So far so good. What led to the court case was the government’s decision to transfer 60 billion euros borrowed, but not spent, during Covid to a fund for climate and transformation that was to be spent in later years. The opposition Christian Democrats took this to the German Constitutional Court, which ruled that the transfer of the funds to another purpose in the budget, and the transfer across years, were unconstitutional. It also specified the terms under which the debt brake can be suspended. The shock to the budget, the Court ruled, must indeed affect the budget. It is not enough for the Bundestag to simply declare an emergency.
The narrative thus far has been of German navel-gazing. But there are implications for German competitiveness.
The new climate and transformation fund can be seen as a direct response to developments in key competitors abroad, namely in China and in the US. Chinese electric vehicles are beating their German equivalents. Subsidies throughout the economy for new technologies are rife. Similarly, Biden’s Inflation Reduction Act as well as the CHIPS Act provides hundreds of billions of dollars for American companies.
While some of the German fund will come from other sources, the loss of 60 billion euros is a big deal. Moreover, there are a series of measures the German government has taken outside of the climate and transformation fund, including subsidies to lower energy prices, that are also responses to this international competition. Energy prices are cheaper for many manufacturers based outside of Germany. These, too, may at least in part be unconstitutional under the court’s ruling.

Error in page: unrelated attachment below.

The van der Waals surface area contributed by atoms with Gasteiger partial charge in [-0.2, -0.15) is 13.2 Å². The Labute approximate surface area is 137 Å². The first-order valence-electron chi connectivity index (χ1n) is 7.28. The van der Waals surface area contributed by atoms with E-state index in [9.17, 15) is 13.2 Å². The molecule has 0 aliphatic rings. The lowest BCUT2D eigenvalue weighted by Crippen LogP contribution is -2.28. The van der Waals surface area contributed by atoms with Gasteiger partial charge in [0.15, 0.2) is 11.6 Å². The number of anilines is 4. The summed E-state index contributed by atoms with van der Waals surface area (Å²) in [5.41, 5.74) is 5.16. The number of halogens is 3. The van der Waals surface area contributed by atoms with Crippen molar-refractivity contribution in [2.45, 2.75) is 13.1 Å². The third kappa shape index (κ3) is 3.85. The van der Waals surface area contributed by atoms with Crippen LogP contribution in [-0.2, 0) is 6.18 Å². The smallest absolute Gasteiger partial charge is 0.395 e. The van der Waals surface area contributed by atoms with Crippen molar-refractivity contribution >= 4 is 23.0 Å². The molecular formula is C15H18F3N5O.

The question now is how the government will move forward. It already suspended the debt brake for 2023, which was necessary because most of this year’s budget has already been spent. While some legal questions remain open, the Free Democratic Finance Minister, Christian Lindner, seems intent on enforcing the debt brake in 2024 and not asking the Bundestag for yet another suspension.
Some argue that this situation provides an opportunity to revise all these subsidies, which distort markets and keep the ‘old’ export model of the German economy sputtering along. One could even argue that this type of discipline that comes from the debt brake is a welcome dimension to this fiscal rule – it brings the market back to Germany.
What this line of reasoning ignores is the international dimension. The discipline is only at the national level. The market for the most important technologies today is world-wide. Not only do China and US dominate them, but they subsidise them. They also have scale at the domestic level, which is important for technologies that are capital intensive. Few tech companies in Europe are truly European wide.
This all begs the question: how can Germany move away from the old export model to a new one built on the latest technology under the existing fiscal rule? There is so far almost no discussion about how German companies will be able to compete without existing public subsidies. No matter how market-distorting such subsidies are, they do keep some companies from moving abroad. They also enable the beginning of a green transition. And if Germany is not able to compete with China and the US, who else will in Europe?
So, the court decision has far-reaching implications. But this is what happens when fiscal rules designed for a particular context to address a particular crisis are anchored in a constitution.